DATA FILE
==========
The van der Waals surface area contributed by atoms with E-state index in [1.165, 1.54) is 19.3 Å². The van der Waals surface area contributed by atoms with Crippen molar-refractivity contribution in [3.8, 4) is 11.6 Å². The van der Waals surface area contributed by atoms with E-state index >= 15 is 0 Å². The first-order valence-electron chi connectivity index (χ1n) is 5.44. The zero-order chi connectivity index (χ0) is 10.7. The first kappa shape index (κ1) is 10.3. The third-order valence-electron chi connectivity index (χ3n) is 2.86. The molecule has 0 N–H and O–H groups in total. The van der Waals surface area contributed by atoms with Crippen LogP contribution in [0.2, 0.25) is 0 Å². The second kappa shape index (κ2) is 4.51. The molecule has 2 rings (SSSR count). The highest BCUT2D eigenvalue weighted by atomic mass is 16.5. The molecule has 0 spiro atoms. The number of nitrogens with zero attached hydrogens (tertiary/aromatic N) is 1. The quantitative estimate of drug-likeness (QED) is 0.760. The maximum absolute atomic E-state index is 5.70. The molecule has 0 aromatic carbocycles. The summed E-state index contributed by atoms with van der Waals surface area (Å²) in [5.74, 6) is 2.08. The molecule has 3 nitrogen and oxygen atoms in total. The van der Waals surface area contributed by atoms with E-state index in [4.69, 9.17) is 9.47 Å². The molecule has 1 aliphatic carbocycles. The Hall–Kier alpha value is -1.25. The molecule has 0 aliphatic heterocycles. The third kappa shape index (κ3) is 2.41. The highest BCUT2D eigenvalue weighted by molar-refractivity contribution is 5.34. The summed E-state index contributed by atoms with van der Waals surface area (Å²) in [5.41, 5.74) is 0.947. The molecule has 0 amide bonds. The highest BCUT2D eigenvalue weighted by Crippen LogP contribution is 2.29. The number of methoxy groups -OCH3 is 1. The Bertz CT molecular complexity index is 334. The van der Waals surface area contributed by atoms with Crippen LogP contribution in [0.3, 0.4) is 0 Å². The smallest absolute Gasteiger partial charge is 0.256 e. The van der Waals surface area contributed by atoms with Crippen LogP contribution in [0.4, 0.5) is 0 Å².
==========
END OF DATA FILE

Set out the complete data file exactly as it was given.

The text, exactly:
The van der Waals surface area contributed by atoms with E-state index in [1.165, 1.54) is 19.3 Å². The van der Waals surface area contributed by atoms with Crippen molar-refractivity contribution in [3.8, 4) is 11.6 Å². The van der Waals surface area contributed by atoms with E-state index >= 15 is 0 Å². The first-order valence-electron chi connectivity index (χ1n) is 5.44. The zero-order chi connectivity index (χ0) is 10.7. The first kappa shape index (κ1) is 10.3. The third-order valence-electron chi connectivity index (χ3n) is 2.86. The molecule has 0 N–H and O–H groups in total. The van der Waals surface area contributed by atoms with Crippen LogP contribution in [0.2, 0.25) is 0 Å². The second kappa shape index (κ2) is 4.51. The molecule has 2 rings (SSSR count). The highest BCUT2D eigenvalue weighted by atomic mass is 16.5. The molecule has 0 spiro atoms. The number of nitrogens with zero attached hydrogens (tertiary/aromatic N) is 1. The quantitative estimate of drug-likeness (QED) is 0.760. The maximum absolute atomic E-state index is 5.70. The molecule has 0 aromatic carbocycles. The summed E-state index contributed by atoms with van der Waals surface area (Å²) in [5.74, 6) is 2.08. The molecule has 3 nitrogen and oxygen atoms in total. The van der Waals surface area contributed by atoms with E-state index in [4.69, 9.17) is 9.47 Å². The molecule has 1 aliphatic carbocycles. The Hall–Kier alpha value is -1.25. The molecule has 0 aliphatic heterocycles. The third kappa shape index (κ3) is 2.41. The highest BCUT2D eigenvalue weighted by molar-refractivity contribution is 5.34. The summed E-state index contributed by atoms with van der Waals surface area (Å²) in [5.41, 5.74) is 0.947. The molecule has 0 amide bonds. The highest BCUT2D eigenvalue weighted by Crippen LogP contribution is 2.29. The number of methoxy groups -OCH3 is 1. The Bertz CT molecular complexity index is 334. The van der Waals surface area contributed by atoms with Crippen LogP contribution in [0.3, 0.4) is 0 Å². The smallest absolute Gasteiger partial charge is 0.256 e. The van der Waals surface area contributed by atoms with Crippen LogP contribution in [0.4, 0.5) is 0 Å².